Park officials and the state of Arizona stresses flood safety. Every year unnecessary deaths occur from the result of floods. Many human interactions with flood waters occur when washes—also called arroyos—intersect with roads. Usually dry for most of the year, washes can sweep away cars in little as six inches of water because they funnel and quickly move surface waters. As a result, many motorists have been surprised by the power of the water, and have been swept away. In response, the Arizona government established the Stupid Motorist Law in 1995, which holds motorist liable for the expense of their own rescue. An Arizona travel website urges travelers to be careful and to avoid driving over running water. The website also urges travelers to respect barriers and obey signs, and reminds tourist that it does not have to be raining in the area for floods to occur, because flood waters usually come from higher elevations. Hikers in the monument should also listen to weather forecast, and if caught in a monsoon rain, they should find higher ground immediately. Despite their necessity for plant and animal life, flood waters present problems for human visitors in Organ Pipe and demand our respect.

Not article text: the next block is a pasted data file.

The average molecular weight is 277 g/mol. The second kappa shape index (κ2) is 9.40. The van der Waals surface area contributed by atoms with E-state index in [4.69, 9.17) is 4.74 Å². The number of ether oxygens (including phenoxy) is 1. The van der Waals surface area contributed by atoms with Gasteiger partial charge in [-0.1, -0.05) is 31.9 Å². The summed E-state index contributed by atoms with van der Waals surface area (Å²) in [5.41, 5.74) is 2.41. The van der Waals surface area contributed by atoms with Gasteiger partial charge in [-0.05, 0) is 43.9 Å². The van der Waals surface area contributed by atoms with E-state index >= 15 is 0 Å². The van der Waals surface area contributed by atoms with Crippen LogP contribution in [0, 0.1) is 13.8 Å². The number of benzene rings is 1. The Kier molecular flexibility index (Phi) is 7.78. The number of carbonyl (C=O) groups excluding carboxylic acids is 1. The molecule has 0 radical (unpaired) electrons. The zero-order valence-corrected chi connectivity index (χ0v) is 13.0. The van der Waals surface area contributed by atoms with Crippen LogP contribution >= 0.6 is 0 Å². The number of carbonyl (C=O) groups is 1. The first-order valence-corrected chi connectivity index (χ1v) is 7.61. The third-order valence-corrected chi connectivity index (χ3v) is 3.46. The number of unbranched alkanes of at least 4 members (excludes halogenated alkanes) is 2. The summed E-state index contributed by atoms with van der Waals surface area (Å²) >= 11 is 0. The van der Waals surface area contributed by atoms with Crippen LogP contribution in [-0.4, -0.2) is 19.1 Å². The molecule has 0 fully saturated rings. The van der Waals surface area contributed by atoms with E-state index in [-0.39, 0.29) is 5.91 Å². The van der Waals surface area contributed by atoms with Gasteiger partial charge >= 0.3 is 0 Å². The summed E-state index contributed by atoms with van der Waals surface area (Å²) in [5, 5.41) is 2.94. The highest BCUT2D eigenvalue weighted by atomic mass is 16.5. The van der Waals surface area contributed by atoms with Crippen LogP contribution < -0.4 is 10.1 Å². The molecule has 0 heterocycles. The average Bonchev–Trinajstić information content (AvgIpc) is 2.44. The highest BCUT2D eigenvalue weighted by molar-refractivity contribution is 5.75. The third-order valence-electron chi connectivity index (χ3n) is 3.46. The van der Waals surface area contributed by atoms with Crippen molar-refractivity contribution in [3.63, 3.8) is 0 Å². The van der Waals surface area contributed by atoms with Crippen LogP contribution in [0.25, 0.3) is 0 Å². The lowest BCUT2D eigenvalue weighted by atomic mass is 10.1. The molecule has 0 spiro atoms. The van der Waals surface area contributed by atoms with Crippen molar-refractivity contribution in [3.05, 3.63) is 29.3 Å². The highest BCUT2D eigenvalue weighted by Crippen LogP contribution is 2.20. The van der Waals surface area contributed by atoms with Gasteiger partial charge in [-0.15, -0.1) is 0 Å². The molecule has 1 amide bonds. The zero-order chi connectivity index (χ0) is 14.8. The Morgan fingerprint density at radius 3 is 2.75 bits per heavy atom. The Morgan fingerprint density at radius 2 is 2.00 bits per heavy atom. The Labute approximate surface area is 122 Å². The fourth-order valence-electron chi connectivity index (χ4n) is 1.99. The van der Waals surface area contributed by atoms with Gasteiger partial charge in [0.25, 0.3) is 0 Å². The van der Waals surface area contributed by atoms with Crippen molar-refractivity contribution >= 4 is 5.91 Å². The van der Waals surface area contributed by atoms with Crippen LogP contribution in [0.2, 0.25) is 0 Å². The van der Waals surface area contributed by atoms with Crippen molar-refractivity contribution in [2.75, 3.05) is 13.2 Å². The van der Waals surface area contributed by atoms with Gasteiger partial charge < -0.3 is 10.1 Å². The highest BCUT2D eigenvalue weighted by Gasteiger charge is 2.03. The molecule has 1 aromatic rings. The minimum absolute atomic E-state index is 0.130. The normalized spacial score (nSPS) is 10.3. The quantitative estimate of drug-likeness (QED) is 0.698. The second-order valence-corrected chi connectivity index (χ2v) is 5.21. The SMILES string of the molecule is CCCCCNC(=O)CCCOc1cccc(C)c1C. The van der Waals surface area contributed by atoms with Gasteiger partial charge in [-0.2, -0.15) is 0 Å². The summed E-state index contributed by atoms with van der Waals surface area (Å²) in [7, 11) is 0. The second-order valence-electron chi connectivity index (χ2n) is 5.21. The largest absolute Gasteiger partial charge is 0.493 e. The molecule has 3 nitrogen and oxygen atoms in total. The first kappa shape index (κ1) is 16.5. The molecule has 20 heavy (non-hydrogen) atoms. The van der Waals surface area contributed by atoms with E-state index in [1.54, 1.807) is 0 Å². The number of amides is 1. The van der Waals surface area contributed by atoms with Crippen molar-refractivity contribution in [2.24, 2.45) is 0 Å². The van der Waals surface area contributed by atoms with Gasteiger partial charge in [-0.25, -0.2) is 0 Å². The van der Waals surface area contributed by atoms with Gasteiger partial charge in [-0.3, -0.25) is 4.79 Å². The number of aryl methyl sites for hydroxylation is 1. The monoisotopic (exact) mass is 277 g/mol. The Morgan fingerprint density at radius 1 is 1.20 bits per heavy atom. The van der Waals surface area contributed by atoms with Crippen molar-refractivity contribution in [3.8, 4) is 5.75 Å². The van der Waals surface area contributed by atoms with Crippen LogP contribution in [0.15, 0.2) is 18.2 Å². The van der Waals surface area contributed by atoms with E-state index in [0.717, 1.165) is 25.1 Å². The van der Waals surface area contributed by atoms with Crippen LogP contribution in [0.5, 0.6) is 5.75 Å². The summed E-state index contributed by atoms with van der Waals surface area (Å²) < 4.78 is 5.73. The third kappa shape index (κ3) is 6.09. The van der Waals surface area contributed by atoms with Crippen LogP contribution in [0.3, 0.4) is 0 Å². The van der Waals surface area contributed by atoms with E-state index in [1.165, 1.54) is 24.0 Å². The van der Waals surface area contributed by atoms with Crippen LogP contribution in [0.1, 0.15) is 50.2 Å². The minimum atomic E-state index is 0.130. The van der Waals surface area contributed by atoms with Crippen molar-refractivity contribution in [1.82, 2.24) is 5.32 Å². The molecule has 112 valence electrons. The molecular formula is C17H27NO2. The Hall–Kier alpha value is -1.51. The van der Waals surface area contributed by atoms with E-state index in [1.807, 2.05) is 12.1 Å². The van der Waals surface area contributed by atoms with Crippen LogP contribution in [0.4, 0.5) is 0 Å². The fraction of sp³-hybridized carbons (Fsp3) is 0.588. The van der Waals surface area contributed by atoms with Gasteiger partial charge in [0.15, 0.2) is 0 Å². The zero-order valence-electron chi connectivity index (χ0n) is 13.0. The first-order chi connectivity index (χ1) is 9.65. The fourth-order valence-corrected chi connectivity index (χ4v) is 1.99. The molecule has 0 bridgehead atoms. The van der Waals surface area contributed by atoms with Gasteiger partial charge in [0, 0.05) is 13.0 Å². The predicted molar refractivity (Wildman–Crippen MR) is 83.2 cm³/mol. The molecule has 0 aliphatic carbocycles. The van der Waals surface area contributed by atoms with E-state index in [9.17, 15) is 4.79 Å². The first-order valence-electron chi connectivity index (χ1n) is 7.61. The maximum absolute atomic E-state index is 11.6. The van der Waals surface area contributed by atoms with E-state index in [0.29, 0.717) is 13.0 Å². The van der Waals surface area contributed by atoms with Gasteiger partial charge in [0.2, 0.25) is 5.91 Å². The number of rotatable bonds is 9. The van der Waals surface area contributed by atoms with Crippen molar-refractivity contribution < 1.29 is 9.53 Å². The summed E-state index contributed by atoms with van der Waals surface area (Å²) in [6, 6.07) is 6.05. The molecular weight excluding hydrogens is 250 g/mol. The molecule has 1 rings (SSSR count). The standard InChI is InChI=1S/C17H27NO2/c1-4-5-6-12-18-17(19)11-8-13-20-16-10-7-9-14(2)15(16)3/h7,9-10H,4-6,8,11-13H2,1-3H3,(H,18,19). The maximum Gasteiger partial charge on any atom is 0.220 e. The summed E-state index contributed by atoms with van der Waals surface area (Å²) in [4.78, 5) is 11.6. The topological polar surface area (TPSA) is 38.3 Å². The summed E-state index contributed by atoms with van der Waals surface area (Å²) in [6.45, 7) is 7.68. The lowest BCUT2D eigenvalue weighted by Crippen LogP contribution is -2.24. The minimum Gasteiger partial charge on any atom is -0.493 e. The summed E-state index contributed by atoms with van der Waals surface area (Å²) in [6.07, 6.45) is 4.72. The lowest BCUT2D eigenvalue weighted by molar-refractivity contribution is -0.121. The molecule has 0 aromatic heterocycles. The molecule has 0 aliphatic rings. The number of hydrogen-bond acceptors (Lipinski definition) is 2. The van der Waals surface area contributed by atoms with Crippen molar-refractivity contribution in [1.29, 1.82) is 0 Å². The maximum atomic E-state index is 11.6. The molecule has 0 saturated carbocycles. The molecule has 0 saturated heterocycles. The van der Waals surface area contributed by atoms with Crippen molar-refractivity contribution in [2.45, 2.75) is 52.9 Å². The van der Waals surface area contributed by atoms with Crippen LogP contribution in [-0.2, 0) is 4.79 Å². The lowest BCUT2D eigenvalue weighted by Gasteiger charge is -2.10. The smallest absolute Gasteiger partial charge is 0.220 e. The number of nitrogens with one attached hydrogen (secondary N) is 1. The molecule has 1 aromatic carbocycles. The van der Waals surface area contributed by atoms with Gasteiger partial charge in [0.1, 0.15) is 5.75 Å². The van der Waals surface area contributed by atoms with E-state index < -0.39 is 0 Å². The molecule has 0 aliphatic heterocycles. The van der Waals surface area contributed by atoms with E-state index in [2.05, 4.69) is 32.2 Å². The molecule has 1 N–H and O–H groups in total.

Richard H. Hill and William D. Sellers, Arizona Climate: 1931-1972 (Tucson: The University of Arizona Press, 1974), 60.
 Phillips and Comus, 11.
 Brady McCombs, “Rain Washes Away Forty Feet Of U.S.-Mexico Border Fence,” Arizona Daily Star, http://azstarnet.com/news/local/border/rain-washes-away-feet-of-us-mexico-border-fence/article_9eaead31-14eb-5474-a5c5-564a980049b2.html (accessed April 15, 2012).
 Arizona-Vacation-Planner.com, “Arizona Stupid Motorist Law: Don Pay to Get Stuck in the Mud,” Arizona-Vacation-Planner.com, http://www.arizona-vacation-planner.com/stupid-motorist-law.html (accessed April 23, 2012).
 Arizona-Vacation-Planner.com, “Washes, Flash Flood, and Flash Flood Saftey Tips,” Arizona-Vacation-Planner.com, http://www.arizona-vacation-planner.com/flash-flood.html (accessed April 4, 2012).